The three defendants will face a judge-alone trial at Hastings District Court in about 12 months’ time.

Company officials in NZ Listeria outbreak to face trial in 2015

The factory manager and a company director implicated in a deadly outbreak of listeriosis are accused of trying to deceive the Ministry for Primary Industries over laboratory reports on suspect meat.

amy.pregnant.listeriaIn the Napier District Court yesterday, lawyers entered not guilty pleas for Napier company Bay Cuisine, its director Garth Wise, and factory manager Christopher Mackie.

Wise, 53, faces four charges, Mackie, 41, six, and the company 153 charges.

The three parties will face a judge-alone trial in the Hastings District Court after May.

One of the charges the men face carries a maximum sentence of five years in prison and a fine of $100,000.

The outbreak, which occurred in mid-2012, claimed the life of 68-year-old Patricia Hutchinson on June 9 that year, and contributed to the death of an 81-year-old woman on July 9. Two other people were infected.

Listeria was found in pre-packaged ready-to-eat meats that had been supplied to Hawke’s Bay Hospital. Listeria was also found at the Bay Cuisine factory. The company was the sole supplier of pre-packaged meats to the hospital. 

Diet alert for mums-to-be

Whenever I get a chance to expound, I always put a plug in for Listeria, and the havoc it can wreck in pregnant mothers. Last year in New Zealand, five women between 23 and 36 weeks pregnant were struck down with listeriosis, and three of their babies died. From 2010 to 2012 there were 12 cases of perinatal listeriosis, with six baby deaths.

Listeria is one of several food-borne illnesses, including toxoplasma, methylmercury and salmonella, which can cause severe complications in pregnancy, when the immune system is lowered.

The Ministry for Primary Industries principal health advisor, Dr Craig Thornley, said while such cases were rare, it was important pregnant women followed food safety recommendations to avoid any risk.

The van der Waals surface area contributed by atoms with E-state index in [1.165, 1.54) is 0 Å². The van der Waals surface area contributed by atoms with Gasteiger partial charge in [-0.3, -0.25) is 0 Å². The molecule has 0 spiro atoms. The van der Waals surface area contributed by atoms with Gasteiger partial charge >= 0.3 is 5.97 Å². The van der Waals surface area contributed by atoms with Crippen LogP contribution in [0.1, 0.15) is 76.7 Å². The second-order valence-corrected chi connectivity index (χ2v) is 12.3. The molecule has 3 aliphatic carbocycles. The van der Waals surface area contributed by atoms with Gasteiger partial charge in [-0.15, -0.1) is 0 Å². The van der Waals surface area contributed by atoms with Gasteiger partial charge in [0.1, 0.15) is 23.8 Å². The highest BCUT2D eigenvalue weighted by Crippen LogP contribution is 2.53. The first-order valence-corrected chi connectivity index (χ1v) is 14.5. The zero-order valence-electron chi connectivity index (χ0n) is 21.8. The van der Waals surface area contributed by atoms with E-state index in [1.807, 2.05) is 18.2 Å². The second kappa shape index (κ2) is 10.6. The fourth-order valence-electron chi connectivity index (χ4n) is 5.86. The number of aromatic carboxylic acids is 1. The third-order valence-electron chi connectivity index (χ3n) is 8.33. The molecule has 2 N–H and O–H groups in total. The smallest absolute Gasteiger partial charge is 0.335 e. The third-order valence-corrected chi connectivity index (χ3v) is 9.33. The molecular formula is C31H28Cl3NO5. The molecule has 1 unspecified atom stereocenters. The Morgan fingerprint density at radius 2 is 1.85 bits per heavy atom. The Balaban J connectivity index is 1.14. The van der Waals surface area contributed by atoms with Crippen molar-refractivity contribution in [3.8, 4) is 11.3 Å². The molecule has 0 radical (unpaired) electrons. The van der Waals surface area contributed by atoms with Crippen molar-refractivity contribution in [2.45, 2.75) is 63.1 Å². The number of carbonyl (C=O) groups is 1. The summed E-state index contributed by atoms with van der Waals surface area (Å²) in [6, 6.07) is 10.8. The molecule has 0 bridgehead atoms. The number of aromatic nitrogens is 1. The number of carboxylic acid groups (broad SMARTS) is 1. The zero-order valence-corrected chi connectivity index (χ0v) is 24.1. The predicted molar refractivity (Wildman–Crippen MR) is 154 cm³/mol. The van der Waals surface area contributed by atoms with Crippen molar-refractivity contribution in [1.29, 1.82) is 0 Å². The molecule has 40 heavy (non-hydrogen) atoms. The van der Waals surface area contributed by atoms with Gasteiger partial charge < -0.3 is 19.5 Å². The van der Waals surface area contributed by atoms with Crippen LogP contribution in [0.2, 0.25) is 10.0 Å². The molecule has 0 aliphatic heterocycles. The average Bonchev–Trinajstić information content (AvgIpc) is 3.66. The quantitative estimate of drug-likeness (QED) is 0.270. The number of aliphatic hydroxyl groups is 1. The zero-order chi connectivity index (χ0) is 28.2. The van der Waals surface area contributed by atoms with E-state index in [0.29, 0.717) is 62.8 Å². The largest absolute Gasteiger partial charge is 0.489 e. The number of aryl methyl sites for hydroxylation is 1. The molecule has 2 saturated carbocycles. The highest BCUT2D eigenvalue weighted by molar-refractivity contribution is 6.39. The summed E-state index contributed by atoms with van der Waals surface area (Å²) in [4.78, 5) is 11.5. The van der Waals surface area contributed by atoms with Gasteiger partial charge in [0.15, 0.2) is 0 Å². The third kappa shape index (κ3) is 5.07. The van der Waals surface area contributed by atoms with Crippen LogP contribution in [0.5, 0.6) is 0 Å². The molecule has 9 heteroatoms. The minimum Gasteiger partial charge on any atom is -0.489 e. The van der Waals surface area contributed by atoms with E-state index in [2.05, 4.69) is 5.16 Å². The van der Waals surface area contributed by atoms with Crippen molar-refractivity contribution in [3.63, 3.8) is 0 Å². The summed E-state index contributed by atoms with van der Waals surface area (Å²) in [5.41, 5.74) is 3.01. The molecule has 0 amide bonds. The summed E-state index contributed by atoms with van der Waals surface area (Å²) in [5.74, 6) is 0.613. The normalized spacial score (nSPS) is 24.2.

Listeria bacteria can be found in refrigerated, ready-to-eat foods such as meat, poultry and seafood, or food made with unpasteurised milk.

Avoiding raw milk and eggs, unpasteurised cheese, processed and undercooked meats, some seafood, and even sushi and hummus would cut down the chance of becoming ill.

New Zealand College of Midwives midwifery advisor Lesley Dixon said women should focus on what they can eat.

“I think we get hooked up on ‘we can’t eat this and we can’t eat that’ and what we forget is what we can eat and what we should be eating,” she said. “Yes we can’t eat brie and camembert anymore but actually we can still eat cheese.”

When Amanda Ashman was pregnant with her son Jake in 1997 she wasn’t warned not to eat certain foods.

So when she fell pregnant again in 2012 with her daughter Mackenzie, the barrage of food safety advice came as a big shock.

“I was constantly saying ‘I was never told any of this when I was pregnant with Jake’.”

The 34-year-old West Auckland mum said as a pregnant 17-year-old she knew not to drink or smoke but doesn’t recall anyone advising her not to eat food that could cause her to become ill such as unpasteurised cheese, pre-cooked ham, and raw eggs.

She ate whatever she wanted and did not have any problems.

She said it was concerning to find out later pregnant women were warned off some food.

“I thought it was strange that I wasn’t warned about it when I was carrying Jake.”

Fifteen years later, when pregnant with Mackenzie, it was a different story.